By Allan Levine
Way, way back in the spring of 1976 when I was preparing for a trek through Europe, I sewed a small Canadian red maple leaf flag on the top of my backpack like every other student of my generation. Because the last thing I wanted on my travels was to be mistaken for an American.
Canadians might not be as patriotic as Americans. Yet on certain occasions, whether it is traipsing through Europe, cheering on Canadian athletes during the Olympics or honouring the military, we really do “stand on guard for thee” and take great pride in the country’s distinctive flag.
Fifty years ago, on Feb. 15, 1965, it was a slightly different story when then prime minister Lester Pearson presided over the official raising of the new maple leaf flag at a ceremony in Ottawa, replacing the Red Ensign that had been the country’s semi-official flag for decades. Most Canadians welcomed the new design. But it was also (incorrectly) regarded especially by John Diefenbaker, the Progressive Conservative leader of the Opposition, and many veterans as a rejection of Canada’s British roots.
Even before Pearson headed a minority Liberal government following the election of 1963, he had supported a new flag. Later, faced with growing Quebec nationalism and anticipating the centennial of Confederation in 1967, he firmly believed the time had come for the country to have a flag of its own. Pearson was as pro-British as any English-speaking politician of that era; in his thinking, he was simply advancing the country’s national interests in a real and symbolic way.
Pearson gave the job of researching a new flag to Ontario MP John Matheson, a lawyer with knowledge of heraldry. By the spring of 1964, Matheson with advice from Pearson and help from Alan Beddoe, an artist and veteran, had settled on a new Canadian flag with two blue vertical bars — symbolizing Canada’s motto of “from sea to sea” — and three red maple leaves in the middle. Pearson was delighted with it, though his opponents mocked the design as the “Pearson pennant.”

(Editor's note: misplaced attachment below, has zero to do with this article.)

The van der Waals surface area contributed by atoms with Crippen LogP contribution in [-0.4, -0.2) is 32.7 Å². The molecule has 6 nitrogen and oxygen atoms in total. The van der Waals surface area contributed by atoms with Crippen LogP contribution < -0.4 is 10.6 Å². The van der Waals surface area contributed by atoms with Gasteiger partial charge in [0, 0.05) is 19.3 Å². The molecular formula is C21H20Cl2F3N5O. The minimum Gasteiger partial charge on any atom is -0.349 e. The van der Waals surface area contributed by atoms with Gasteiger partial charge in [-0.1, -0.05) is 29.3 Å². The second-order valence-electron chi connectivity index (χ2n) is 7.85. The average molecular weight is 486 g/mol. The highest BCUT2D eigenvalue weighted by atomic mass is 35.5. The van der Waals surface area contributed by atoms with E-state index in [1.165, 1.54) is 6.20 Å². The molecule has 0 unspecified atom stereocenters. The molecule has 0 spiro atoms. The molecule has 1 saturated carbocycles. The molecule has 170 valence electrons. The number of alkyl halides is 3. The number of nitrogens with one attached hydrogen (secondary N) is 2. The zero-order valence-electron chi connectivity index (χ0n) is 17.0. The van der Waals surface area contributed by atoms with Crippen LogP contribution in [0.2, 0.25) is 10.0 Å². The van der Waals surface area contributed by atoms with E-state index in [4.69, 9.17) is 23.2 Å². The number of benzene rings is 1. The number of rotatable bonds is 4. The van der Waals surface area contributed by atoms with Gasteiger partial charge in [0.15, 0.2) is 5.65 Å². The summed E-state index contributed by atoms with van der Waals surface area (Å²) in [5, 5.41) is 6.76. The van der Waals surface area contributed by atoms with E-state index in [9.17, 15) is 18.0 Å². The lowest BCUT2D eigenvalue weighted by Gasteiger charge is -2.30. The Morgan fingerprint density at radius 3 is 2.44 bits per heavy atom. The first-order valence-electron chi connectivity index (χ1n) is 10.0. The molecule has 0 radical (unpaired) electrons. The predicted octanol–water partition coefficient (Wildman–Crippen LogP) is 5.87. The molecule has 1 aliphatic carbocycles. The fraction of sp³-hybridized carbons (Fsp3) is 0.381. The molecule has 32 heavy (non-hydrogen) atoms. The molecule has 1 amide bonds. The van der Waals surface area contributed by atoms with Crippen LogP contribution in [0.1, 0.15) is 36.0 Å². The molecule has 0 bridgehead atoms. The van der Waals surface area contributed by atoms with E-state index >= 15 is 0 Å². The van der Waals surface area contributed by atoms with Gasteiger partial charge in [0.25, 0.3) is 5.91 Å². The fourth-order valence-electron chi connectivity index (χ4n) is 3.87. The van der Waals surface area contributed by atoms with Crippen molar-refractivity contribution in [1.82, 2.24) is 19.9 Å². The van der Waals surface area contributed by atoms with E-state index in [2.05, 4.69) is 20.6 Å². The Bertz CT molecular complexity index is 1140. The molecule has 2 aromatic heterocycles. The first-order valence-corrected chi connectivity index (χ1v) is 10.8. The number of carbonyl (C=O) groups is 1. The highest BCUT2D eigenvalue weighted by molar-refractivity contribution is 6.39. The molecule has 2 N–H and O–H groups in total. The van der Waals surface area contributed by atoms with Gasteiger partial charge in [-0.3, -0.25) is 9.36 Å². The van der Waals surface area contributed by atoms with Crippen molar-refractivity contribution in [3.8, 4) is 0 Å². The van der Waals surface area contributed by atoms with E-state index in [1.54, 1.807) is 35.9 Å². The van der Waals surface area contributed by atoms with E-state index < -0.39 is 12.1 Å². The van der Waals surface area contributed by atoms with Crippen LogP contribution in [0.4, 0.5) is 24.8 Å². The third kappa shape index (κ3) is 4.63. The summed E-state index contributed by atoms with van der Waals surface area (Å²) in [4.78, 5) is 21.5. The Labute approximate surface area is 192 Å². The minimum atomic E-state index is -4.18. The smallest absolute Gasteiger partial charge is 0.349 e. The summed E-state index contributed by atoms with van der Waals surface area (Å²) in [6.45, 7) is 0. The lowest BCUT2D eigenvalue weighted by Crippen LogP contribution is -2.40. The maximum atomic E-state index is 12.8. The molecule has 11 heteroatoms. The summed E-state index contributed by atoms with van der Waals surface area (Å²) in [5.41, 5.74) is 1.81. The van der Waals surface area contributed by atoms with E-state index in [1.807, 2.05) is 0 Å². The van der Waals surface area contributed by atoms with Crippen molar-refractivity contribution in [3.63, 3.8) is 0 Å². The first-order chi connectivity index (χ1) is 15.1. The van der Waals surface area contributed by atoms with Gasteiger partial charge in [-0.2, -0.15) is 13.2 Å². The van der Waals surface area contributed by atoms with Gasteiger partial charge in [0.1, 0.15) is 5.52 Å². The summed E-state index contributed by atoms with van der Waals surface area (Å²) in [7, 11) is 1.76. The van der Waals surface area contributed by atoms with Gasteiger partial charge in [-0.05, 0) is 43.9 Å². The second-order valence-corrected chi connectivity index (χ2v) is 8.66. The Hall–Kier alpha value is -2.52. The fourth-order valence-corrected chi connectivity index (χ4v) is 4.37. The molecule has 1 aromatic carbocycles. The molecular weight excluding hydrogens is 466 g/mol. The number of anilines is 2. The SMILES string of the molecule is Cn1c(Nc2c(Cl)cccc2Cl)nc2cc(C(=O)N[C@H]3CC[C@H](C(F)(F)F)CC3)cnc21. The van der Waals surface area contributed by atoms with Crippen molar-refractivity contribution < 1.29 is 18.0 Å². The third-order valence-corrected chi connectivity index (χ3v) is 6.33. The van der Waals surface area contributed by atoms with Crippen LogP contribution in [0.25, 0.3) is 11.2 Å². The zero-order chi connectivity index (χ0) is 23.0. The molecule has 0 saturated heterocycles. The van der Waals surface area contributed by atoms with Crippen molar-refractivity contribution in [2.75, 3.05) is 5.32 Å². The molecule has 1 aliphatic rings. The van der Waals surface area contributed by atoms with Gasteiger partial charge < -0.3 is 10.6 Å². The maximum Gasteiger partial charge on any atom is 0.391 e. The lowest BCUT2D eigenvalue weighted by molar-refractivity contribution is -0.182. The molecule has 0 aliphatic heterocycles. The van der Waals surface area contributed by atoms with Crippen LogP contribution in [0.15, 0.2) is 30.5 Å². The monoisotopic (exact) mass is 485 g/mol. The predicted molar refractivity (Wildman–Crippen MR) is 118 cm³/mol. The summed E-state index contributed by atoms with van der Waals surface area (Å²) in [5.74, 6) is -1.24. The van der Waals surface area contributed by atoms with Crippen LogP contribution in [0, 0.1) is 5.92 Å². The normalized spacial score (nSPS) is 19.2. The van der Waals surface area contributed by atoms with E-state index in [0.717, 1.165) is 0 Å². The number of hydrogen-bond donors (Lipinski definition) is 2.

Winnipeg played a starring role in the ensuing flag debate. On May 17, 1964, Pearson was in the city to speak at the Royal Canadian Legion’s national convention being held at the old Capitol Theatre. And many of the veterans, who cherished the Red Ensign, were not in a gracious mood after Pearson unveiled his choice for a new flag.
More than six months of acrimonious debate ensued. Finally in mid-September 1964, Pearson obtained Diefenbaker’s support for a parliamentary committee to study the flag further. The all-party committee, headed by Matheson, was given six weeks to come up with an acceptable compromise. In the meantime, ordinary Canadians took up the challenge of creating a new flag and more than 3,500 designs were submitted with Union Jacks, fleur-de-lis, and beavers, among many other icons and symbols.
Matheson had also consulted with historian George F.G. Stanley. It was Stanley who came up with a single red maple leaf on a white background with two vertical red bars.
At the end of October, when the committee members voted on their choice for a design, the Conservatives mistakenly concluded the Liberals would vote for the “Pearson pennant,” so opted for Stanley’s red and white design.
Yet Pearson, who feared a split vote, had ordered the Liberals to vote for Stanley’s flag as well. And that was the flag design ultimately voted on by Parliament.
Still another two weeks of rancorous debate followed and the Liberals were forced to resort to closure (supported by the NDP and Social Credit parties) to end the debate. On Dec. 15, 1964, at 2 a.m., the Liberal motion on Canada’s new red and white Maple Leaf flag passed by a vote of 163 to 78.
Though the adoption of a new flag prompted much commentary in the press about Canada’s coming of age, the flag did not unite the country as Pearson had hoped. A few months earlier, Pierre Trudeau, still a Montreal law professor, remarked “French Canada did not give a ‘tinker’s damn’ about the flag.” That was likely true, and a new flag did not halt the growth of the Quebec separatist movement.
Nor was the flag responsible for weakening Canada’s British connection and pushing us into the hands of the Americans, as its detractors claimed. That process had begun many decades earlier and given geography and the realities of trade was inevitable. In hindsight, the flag had little to do with it; if anything the Maple Leaf flag solidified Canada’s Britishness.
That’s the view of historian C.P. Champion. His research has persuasively shown the choice of the maple leaf for Canada’s flag as well as the eventual choice of the colours red and white had deep British traditions.
Five decade ago, such an academic argument would have made little difference to either Pearson or Diefenbaker.
The flag ceremony on Feb. 15, 1965, was for Lester Pearson, a proud moment — his proudest as prime minister according to his wife Maryon — while a news photo published the next day showed Diefenbaker shedding a tear.
Allan Levine is a historian, author and a freelance writer living in Winnipeg, Manitoba.